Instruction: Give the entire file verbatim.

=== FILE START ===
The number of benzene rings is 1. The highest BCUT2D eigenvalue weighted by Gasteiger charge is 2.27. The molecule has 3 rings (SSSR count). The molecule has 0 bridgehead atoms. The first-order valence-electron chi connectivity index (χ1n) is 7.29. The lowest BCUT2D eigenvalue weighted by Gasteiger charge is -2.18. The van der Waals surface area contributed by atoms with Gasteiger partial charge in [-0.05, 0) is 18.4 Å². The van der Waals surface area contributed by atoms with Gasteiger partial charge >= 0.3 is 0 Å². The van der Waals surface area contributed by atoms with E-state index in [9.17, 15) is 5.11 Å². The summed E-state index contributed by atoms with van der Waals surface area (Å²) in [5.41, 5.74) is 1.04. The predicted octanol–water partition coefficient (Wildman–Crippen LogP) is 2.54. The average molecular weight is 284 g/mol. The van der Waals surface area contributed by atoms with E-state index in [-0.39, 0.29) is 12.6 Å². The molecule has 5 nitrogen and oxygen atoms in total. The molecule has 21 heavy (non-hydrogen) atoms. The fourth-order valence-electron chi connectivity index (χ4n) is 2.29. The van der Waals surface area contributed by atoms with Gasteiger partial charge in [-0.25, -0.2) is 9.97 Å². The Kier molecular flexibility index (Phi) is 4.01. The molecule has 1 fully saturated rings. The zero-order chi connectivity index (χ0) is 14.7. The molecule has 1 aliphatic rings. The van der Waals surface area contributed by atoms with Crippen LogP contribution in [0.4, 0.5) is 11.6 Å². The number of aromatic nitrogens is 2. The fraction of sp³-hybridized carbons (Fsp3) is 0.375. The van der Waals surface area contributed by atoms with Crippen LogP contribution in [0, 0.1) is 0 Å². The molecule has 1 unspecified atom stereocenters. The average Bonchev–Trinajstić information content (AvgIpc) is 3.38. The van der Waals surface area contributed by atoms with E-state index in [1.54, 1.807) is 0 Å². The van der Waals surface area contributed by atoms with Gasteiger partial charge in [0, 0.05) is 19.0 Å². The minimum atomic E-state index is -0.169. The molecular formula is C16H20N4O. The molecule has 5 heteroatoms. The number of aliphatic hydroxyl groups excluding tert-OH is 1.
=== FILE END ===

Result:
The number of benzene rings is 1. The highest BCUT2D eigenvalue weighted by Gasteiger charge is 2.27. The molecule has 3 rings (SSSR count). The molecule has 0 bridgehead atoms. The first-order valence-electron chi connectivity index (χ1n) is 7.29. The lowest BCUT2D eigenvalue weighted by Gasteiger charge is -2.18. The van der Waals surface area contributed by atoms with Gasteiger partial charge in [-0.05, 0) is 18.4 Å². The van der Waals surface area contributed by atoms with Gasteiger partial charge >= 0.3 is 0 Å². The van der Waals surface area contributed by atoms with E-state index in [9.17, 15) is 5.11 Å². The summed E-state index contributed by atoms with van der Waals surface area (Å²) in [5.41, 5.74) is 1.04. The predicted octanol–water partition coefficient (Wildman–Crippen LogP) is 2.54. The average molecular weight is 284 g/mol. The van der Waals surface area contributed by atoms with E-state index in [-0.39, 0.29) is 12.6 Å². The molecule has 5 nitrogen and oxygen atoms in total. The molecule has 21 heavy (non-hydrogen) atoms. The fourth-order valence-electron chi connectivity index (χ4n) is 2.29. The van der Waals surface area contributed by atoms with Gasteiger partial charge in [-0.25, -0.2) is 9.97 Å². The Kier molecular flexibility index (Phi) is 4.01. The molecule has 1 fully saturated rings. The zero-order chi connectivity index (χ0) is 14.7. The molecule has 1 aliphatic rings. The van der Waals surface area contributed by atoms with Crippen LogP contribution in [0.4, 0.5) is 11.6 Å². The number of aromatic nitrogens is 2. The fraction of sp³-hybridized carbons (Fsp3) is 0.375. The van der Waals surface area contributed by atoms with Crippen LogP contribution in [0, 0.1) is 0 Å². The molecule has 1 unspecified atom stereocenters. The average Bonchev–Trinajstić information content (AvgIpc) is 3.38. The van der Waals surface area contributed by atoms with E-state index in [1.54, 1.807) is 0 Å². The van der Waals surface area contributed by atoms with Gasteiger partial charge in [0, 0.05) is 19.0 Å². The minimum atomic E-state index is -0.169. The molecular formula is C16H20N4O. The molecule has 5 heteroatoms. The number of aliphatic hydroxyl groups excluding tert-OH is 1.